Well, isn’t this a kick in the Richard.

The 2016 World Series started, and one of the storylines is the plethora of ex-Red Sox on both the Cubs and the Tribe. As a Red Sox fan, this feels a bit like running into an ex-girlfriend and finding out they’re crushing the game of life—they’re better looking and more successful and infinitely happier now that you’re off the scene.

Let’s start with the Cubs’ president of baseball operations, our former wonder-boy, Brookline’s Theo Epstein. If Theo is capable of countering both of baseball’s storied curses, he’ll effectively stamp his ticket into Cooperstown.

And I never wanted the Red Sox to break up with Theo. I couldn’t believe Dr. Creepy chose Larry Lucchino over him. But now Theo has the Cubs and Eddie Vedder, and it seems Theo is really happy so I’m happy for him.

Not really, but I want to be.

Then there’s Tito, who managed a mangled (literally, Trevor Bauer’s finger in ALCS was one of the most disgusting things I’ve ever seen) and an underwhelming Cleveland team to the goddamn World Series, stopping on his way to wipe his feet on John Farrell’s Red Sox.

Terry Francona was, and will likely always be, the best Red Sox manager of my lifetime. His leaving after the 2011 September collapse, being thrown under the bus for The Beer and Chicken Boys, was an unfortunate end to an otherwise impressive tenure in Boston.

Speaking of those Beer and Chicken Boys.

Honestly, I could care less about John Lackey. While I admired his grit in 2013, I always found him to be a bit of a dink, showing up his fielders when they made an error or failed to chase down a fly ball. Lackey left and not a tear was shed. Lackey was effectively replaced by Joe Kelly and Allen Craig, the latter who I believe might be more proof of The Mandela Effect. But I haven’t thought about John Lackey in years.

That’s not the case with Jon Lester. Jon Lester, my first full-blown baseball man-crush since Nomar. As I watched Lester accept his co-MVP trophy after the NLCS, standing on that stage, so calm and unflappable, I missed him so much that I wanted to cry.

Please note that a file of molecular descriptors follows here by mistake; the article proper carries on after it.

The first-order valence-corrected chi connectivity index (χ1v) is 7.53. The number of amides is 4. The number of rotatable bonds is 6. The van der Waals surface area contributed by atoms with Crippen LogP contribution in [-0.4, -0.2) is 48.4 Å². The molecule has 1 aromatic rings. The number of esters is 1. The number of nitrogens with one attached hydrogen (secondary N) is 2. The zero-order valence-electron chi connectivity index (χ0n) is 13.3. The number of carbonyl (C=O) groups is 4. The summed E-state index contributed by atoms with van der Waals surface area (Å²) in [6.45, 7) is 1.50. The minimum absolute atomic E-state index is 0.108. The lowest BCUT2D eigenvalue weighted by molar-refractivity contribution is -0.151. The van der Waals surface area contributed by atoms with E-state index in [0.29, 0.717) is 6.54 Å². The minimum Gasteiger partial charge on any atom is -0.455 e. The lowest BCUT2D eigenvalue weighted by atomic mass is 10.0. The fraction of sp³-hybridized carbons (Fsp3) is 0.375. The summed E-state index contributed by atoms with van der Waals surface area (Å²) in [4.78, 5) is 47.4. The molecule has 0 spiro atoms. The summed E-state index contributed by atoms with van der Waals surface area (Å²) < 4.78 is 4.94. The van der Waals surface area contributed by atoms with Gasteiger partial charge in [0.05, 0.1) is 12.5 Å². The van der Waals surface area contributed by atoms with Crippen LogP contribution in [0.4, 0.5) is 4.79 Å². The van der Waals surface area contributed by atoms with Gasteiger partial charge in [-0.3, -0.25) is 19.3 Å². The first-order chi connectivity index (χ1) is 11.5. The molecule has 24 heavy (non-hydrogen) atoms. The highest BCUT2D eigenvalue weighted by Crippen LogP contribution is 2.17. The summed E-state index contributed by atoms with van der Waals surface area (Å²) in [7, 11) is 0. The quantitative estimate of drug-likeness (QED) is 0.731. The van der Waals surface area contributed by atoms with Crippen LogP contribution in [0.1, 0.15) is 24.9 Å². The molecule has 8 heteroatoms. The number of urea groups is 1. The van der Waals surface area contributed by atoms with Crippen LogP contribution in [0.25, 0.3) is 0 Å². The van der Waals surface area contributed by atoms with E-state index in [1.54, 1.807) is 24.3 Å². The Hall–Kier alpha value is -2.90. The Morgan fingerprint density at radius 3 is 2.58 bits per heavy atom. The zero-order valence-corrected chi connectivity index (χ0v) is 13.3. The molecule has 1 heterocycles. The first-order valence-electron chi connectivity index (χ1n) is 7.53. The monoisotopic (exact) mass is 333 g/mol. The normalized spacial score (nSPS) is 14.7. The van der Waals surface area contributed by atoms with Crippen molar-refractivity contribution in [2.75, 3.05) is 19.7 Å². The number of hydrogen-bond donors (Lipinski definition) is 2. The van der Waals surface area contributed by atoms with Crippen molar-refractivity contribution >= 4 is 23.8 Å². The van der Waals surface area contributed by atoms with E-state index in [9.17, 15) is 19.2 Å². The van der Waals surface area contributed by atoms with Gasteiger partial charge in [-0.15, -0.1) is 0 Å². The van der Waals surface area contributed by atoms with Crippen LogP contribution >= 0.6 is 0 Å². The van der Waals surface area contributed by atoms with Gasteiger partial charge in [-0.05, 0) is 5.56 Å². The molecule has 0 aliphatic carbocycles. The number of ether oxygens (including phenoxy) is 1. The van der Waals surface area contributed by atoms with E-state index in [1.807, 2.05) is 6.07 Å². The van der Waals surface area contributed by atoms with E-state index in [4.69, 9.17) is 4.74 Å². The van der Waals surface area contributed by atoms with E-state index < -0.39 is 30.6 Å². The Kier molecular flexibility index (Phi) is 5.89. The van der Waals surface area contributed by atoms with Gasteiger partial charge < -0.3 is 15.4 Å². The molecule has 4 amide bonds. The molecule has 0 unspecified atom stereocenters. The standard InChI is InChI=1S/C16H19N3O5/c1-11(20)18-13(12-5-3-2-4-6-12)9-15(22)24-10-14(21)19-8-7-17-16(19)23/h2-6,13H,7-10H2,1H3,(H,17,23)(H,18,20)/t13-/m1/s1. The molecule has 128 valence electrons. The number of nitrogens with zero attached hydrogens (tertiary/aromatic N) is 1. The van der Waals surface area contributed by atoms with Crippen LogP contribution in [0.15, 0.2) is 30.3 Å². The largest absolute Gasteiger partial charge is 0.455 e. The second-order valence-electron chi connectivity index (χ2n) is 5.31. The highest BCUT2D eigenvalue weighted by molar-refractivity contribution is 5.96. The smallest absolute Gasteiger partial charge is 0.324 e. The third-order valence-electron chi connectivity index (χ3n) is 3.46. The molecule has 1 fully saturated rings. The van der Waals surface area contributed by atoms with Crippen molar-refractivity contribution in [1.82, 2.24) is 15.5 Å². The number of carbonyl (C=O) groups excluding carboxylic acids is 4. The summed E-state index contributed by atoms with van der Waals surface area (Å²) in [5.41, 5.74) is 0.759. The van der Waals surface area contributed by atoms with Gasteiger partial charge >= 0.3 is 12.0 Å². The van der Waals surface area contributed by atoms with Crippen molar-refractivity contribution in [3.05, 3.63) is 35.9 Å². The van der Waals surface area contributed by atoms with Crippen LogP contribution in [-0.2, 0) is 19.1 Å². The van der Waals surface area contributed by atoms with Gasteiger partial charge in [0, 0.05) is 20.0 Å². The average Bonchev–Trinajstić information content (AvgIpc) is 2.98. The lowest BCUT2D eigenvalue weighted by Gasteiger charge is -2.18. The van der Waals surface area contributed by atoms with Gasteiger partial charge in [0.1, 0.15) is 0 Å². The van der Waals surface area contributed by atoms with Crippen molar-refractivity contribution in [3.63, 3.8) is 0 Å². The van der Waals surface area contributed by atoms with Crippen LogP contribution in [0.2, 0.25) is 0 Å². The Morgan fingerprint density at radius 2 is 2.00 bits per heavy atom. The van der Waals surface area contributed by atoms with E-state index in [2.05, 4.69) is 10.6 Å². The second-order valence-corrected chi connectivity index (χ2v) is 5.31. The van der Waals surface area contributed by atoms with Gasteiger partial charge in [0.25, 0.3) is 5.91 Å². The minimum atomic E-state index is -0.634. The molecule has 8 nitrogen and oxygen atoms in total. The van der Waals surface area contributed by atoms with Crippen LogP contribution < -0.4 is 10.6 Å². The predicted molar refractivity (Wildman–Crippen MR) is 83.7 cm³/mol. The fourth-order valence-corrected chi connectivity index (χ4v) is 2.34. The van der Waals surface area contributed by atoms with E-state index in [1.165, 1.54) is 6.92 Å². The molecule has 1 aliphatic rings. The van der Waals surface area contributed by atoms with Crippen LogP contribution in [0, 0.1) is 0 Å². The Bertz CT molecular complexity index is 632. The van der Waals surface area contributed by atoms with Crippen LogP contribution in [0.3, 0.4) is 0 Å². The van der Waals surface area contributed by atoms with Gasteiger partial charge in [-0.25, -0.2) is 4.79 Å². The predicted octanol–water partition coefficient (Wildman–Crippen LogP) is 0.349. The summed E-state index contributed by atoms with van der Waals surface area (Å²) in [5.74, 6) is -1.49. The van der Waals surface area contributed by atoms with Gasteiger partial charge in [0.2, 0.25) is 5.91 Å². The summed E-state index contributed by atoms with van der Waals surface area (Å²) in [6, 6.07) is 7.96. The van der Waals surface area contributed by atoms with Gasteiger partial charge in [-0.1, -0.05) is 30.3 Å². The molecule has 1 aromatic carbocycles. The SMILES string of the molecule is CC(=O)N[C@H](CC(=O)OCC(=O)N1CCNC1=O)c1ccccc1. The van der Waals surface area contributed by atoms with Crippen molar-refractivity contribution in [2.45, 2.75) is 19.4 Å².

And let’s not forget that Lester wanted to stay in Boston and was willing to accept a hometown discount. But Larry Lucchino—who Dr. Creepy chose over Theo, who later wooed Lester to the Cubs—didn’t want to give John Henry’s money to Lester, the same money that Dave Dombrowski would later give to David Price, the unequivocal worst postseason pitcher in baseball history.

And now we have to watch Lester lead another team into the World Series. And this is to say nothing of Andrew Miller, or Mike Napoli, or David Ross, or Coco Crisp, or even Anthony Rizzo, who was a prospect in the organization.

Yes, indeed. This is a big kick in the Richard.

[Writer’s note: I apparently jinxed Jon Lester the same way I jinxed the 2014 Red Sox, The Pats and anything else I praise.]

[Another writer’s note: The fact that A-Rod and Pete Rose are sitting on the Fox Sports’ pregame panel is further evidence of The Mandela Effect.]

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Nathan Graziano lives in Manchester, New Hampshire. His most recent books include Hangover Breakfasts, a collection of short prose pieces (Bottle of Smoke Press in 2012), a novella titled Sort Some Sort of Ugly (Marginalia Publishing in 2013), and his new and selected poems titled My Next Bad Decision (Artistically Declined Press, 2014). A new collection of short fiction titled Almost Christmas will be released in 2017. For more information, visit his website: www.nathangraziano.com

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